Turn down your water heater, a couple of degrees will make a huge difference.

Make sure that you run your dishwasher and washing machines only when they are full, this will save both water and electricity.

Unplug your cell phone as soon as it has finished charging.

Defrost your fridge/freezer on a regular basis.

Do your weekly shopping in one single trip.

Hang your clothes out to dry instead of using the clothes dryer.

Go for a run rather than drive to the gym (What is a Carbon Footprint, 2009).

The following is a list of things that one can do that may take an initial investment, but they should pay for themselves over the course of 1-4 years through savings on your energy bills.

Change to energy saving light bulbs.

Install a timer on your thermostat, remember there is no point heating or cooling the house after you have left for work or school.

Insulate your hot water tank with a wrap.

Replace your old fridge / freezer (if it is over 15 years old), with a new one with a high energy efficiency rating (What is a Carbon Footprint, 2009).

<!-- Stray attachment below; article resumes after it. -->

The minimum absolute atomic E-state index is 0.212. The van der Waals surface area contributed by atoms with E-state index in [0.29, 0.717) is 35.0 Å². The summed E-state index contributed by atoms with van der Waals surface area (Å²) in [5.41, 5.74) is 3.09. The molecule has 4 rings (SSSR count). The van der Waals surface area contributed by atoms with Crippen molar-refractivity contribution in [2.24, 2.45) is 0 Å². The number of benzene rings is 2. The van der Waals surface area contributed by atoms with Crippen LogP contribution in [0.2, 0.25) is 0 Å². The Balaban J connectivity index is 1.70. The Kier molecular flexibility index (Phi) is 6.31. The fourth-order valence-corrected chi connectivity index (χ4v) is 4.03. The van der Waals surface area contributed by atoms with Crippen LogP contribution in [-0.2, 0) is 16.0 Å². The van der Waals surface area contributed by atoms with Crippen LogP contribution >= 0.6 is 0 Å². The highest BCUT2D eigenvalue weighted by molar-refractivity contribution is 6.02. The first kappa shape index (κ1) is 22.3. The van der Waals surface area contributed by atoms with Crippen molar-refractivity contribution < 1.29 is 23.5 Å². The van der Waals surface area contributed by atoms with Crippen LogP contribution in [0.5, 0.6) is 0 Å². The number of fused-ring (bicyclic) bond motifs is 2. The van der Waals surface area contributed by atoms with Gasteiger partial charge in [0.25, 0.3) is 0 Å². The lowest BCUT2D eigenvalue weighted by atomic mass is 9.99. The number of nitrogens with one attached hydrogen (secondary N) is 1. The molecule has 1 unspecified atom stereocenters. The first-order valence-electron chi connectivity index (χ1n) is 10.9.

A third category in which one can reduce their carbon footprint is that of travel. It is smart to travel less and travel more carbon footprint friendly. This can be done by:

Car pooling.

Take the bus or train.

For short trips either walk or ride a bicycle.

Ask your employer to allow you to work from home one day a week.

When staying in a hotel turn the lights and air-conditioning off when you leave your hotel room.

Ask for your room towels to be washed every other day, rather than every day (What is a Carbon Footprint, 2009).

As well as your primary carbon footprint, there is also a secondary footprint that you must be concerned with. This one is caused through your buying habits. If you buy foods out of season at the super market, then these will have either been flown or shipped in from far away. This adds to both the cost and your carbon footprint. The following can also be done to reduce your secondary carbon footprint:

Reduce your consumption of meat.

Don't buy bottled water if your tap water is safe to drink, especially if it has been shipped in from far away.

Buy local fruit and vegetables, or even try growing your own.

Don't buy fresh fruit and vegetables which are out of season as they are sure to have been flown in from far away.

Try to buy products made close to home.

Buy organic produce if it is available.

Don't buy over packaged products, more is not always… [END OF PREVIEW] . . . READ MORE